While window cleaning helps give your window that sparkling feel, you cannot just clean your window with any type of water if you want the best results. You see, tap water usually contains impurities, and dissolved solids can leave a milky white residue, stains, and spots after cleaning.
Hence, purifying the water used for window cleaning is of utmost importance. Before purifying water, you must establish the level of total dissolved solids. This can be measured with a TDS meter. The goal is to reduce TDS levels to between 0 – 10 PPM. This post explores two common water purification systems window cleaning.
Method 1: Reverse osmosis.
This purification process involves the following steps:
- Sediment filters
In the first stage, the water passes through a sediment filter of 5 microns. This filter helps to remove small components like silt, sand, and dirt in the water.
- Carbon filters
Removing chlorine is very important for purifying water. Activated carbon filters can adsorb chlorine from the water.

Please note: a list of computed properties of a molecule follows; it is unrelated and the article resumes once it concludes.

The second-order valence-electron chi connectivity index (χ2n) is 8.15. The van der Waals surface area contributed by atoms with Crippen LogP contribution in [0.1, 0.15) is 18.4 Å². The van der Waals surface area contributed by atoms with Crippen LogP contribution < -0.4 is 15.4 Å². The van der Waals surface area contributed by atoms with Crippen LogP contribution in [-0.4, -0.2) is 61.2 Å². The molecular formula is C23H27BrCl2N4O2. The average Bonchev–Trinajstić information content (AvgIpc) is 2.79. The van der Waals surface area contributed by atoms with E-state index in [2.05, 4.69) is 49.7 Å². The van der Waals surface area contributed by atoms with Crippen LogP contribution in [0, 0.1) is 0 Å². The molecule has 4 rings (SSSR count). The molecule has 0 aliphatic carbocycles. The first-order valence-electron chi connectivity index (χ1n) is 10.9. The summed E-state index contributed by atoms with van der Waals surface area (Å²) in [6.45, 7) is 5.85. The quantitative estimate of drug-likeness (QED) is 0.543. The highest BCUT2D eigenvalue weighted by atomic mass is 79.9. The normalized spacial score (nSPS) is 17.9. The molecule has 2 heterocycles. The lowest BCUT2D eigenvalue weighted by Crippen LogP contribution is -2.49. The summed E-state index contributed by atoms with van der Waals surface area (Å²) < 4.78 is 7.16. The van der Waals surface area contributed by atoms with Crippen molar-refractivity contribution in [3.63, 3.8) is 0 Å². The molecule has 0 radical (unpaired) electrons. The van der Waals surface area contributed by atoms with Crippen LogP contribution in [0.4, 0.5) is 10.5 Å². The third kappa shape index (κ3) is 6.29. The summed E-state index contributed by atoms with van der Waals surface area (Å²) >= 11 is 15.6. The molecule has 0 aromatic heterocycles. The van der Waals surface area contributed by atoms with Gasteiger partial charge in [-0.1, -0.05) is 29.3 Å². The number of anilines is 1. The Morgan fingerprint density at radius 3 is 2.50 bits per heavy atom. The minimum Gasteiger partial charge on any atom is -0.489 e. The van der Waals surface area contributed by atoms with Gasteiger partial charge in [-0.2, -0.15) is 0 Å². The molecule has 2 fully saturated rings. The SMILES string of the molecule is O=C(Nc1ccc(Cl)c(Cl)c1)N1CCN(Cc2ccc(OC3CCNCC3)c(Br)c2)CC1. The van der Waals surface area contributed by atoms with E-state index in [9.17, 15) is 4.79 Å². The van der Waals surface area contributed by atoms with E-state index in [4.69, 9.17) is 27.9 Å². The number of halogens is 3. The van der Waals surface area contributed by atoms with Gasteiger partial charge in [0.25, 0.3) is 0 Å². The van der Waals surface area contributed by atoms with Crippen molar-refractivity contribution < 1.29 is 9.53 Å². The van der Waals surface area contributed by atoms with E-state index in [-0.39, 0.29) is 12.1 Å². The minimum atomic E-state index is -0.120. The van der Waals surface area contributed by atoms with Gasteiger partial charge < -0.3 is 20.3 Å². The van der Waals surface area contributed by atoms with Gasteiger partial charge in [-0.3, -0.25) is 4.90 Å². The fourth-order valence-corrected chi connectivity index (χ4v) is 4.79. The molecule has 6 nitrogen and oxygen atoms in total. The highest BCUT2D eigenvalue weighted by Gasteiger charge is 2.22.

- Reverse osmosis
In this stage, water passes through a semi-permeable membrane of 0.0001 microns under high pressure. These tiny pores ensure that only water molecules pass through while unwanted ions and salt components remain behind.
- Post filtration
The water may pass through another activated carbon filter to capture impurities that have escaped previous stages.
The deionization filter exchanges positive hydrogen molecules and negative hydroxyl molecules to produce pure water with TDS levels of 0 PPPM.
Method 2: DI-Resin
DI-resin is the method commonly used by professional window cleaners. The goal is to reduce TDS levels to less than 10 PPM of water. The DI resin uses an ion exchange that attracts non-water ions and replaces them with hydrogen ions, leaving behind pure water ideal for window cleaning.
Selecting the appropriate water purification system for window cleaning depends on desired TDS levels, cleaning frequency, window height, number of people cleaning at a time, and desired water texture. Using purified water results in an efficient and spotless window cleaning.
I agree. One major purpose of water purification is to provide clean drinking water. Water purification also meets the needs of medical, pharmacological, chemical, and industrial applications for clean and potable water.